The Challenge Of Mixed Solvents
What Do We Mean by Mixed Solvents?
This month we’re dealing with a complex problem that is becoming more and more prominent because of the chemistries specified and the ways of working that are being adopted by many users of evaporation equipment. We’re principally concerned with mixtures in which there is one volatile component and one high boiling point solvent. An example might be methanol /DMSO, or THF/pyridine. What is more, the two solvents don’t have to be within the same sample. A rack of tubes where each tube contains a different single solvent, will also exhibit the effect described below. Frequently a user who wishes to remove methanol/DMSO will not even mention the methanol when specifying the application, because methanol is “easy” and it’s the DMSO that is considered the challenge. However, this overlooks a rather important technical issue that we will deal with here.
To understand this problem it is necessary to understand solvent behaviour. The graph below shows the relation ship between pressure (on a log scale) and boiling point.
The aim with centrifugal evaporation is to boil off the solvent while not overheating the samples. The way that this is achieved with a Genevac system is by keeping the sample holder block or swing (bucket) at or below the maximum temperature your samples can safely with stand. If the solvent boiling point is less than this temperature, heat will flow from the sample holder into the samples and the solvent will boil. If the boiling point goes above the block temperature, boiling stops completely.
It is not sufficient to have the boiling point of the solvent just below the block temperature, because with only a couple of degrees difference, the heat flow will be so slow as to make the evaporation of all but a tiny amount of solvent unfeasibly slow. For example, suppose that your maximum temperature is 40 o C (and hence you never let the sample holder block exceed that), and the solvent is DMSO. If you set the pressure to 2 mbar, the BP of DMSO is 38.5 o C, so you’ll have a measly 1.5 degrees difference to drive the heat into the solution from the block. You could raise the temperature of the block, but then when any one of the samples dries, it will end up above the maximum 40 o C. So that would defeat the object. Clearly in this case it is necessary to run at a lower pressure. At 1 mbar, the DMSO would boil at approx. 28 o C (giving 12 degrees difference, a clear improvement) and at 0.6mbar it would boil at approx. 20 o C. So far, so good. Better vacuum = faster DMSO removal. Certainly nothing new there. But now lets consider the more complex task of removing methanol/DMSO.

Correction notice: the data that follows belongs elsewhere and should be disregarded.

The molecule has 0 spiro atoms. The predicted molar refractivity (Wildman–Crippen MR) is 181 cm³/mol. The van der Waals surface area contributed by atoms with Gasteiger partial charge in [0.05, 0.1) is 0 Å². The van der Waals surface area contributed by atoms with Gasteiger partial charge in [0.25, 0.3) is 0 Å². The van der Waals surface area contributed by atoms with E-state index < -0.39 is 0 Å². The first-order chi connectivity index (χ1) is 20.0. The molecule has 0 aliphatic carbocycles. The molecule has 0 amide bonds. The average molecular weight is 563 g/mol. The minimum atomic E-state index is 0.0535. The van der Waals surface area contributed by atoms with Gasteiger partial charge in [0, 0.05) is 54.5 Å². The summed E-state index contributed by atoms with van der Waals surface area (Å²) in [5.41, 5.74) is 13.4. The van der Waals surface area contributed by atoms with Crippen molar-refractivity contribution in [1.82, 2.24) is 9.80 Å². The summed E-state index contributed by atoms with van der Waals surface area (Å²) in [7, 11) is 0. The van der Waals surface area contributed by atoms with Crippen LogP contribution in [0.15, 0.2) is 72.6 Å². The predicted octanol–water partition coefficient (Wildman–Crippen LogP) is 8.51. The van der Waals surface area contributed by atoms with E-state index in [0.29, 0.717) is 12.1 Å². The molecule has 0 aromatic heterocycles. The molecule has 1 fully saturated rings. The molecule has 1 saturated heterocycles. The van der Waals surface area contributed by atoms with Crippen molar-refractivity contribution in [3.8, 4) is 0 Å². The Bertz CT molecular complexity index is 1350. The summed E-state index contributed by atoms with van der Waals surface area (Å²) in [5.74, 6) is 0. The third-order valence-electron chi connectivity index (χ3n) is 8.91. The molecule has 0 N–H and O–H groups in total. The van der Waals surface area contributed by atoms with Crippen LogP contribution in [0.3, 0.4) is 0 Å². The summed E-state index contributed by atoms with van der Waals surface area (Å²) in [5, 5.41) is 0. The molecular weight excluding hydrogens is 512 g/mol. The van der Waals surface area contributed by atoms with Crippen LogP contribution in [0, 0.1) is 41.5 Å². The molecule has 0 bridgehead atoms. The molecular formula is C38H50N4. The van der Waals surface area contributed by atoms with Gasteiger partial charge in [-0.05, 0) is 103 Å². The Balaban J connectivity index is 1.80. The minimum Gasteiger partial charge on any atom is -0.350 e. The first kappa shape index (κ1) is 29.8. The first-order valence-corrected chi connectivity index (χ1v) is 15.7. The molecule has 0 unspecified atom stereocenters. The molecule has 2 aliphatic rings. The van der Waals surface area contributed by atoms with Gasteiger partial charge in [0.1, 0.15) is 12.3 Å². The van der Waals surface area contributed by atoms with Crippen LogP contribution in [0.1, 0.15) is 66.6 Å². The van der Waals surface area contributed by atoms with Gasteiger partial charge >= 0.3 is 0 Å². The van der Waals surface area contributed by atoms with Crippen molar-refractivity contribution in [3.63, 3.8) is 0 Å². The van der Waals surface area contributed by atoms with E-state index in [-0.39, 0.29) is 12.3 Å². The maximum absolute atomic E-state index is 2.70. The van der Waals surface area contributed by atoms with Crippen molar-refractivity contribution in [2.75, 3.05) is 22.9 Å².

A game of two halves
Before we get onto the main feature today, lets digress momentarily and consider another challenge we face with this particular solvent combination. The methanol is more volatile. It will be removed before the DMSO. (No surprise there.) DMSO freezes at 18 o C. This means that if we don’t watch out, we’ll freeze the DMSO while removing the methanol. If we try to remove the methanol at too low a pressure, the whole solution will drop significantly below 18 o C and some of the solution may freeze. If it does, heat flow through the solution by convection will be interrupted and the drying will slow down. The alternative, however, is to run with a pressure so high that the methanol does not boil significantly below 18 o C. For example, at 110mbar,methanol boils at 18 o C. This would leave only 22 o C temperature difference driving heat into the methanol. Since it has quite a high specific latent heat of vaporisation (meaning it takes a lot of heat per unit mass of methanol to boil it), this could itself result in delays. So what pressure should we pick for removing the methanol? Well, it depends. Whether freezing occurs at all, and whether (if it does) it significantly restricts the heat flow, will depend largely on the sample format (e.g. vial or tube) in question, and so trial and error may be required to choose the fastest setting. (Note of course that the other consideration when choosing a good operating pressure for methanol is that if the BP is too low the condenser will perform poorly and solvent recovery will be lower. 12 mbar is probably a sensible lower limit) But enough of this digression. Back to the main story.
Removing the 2nd Solvent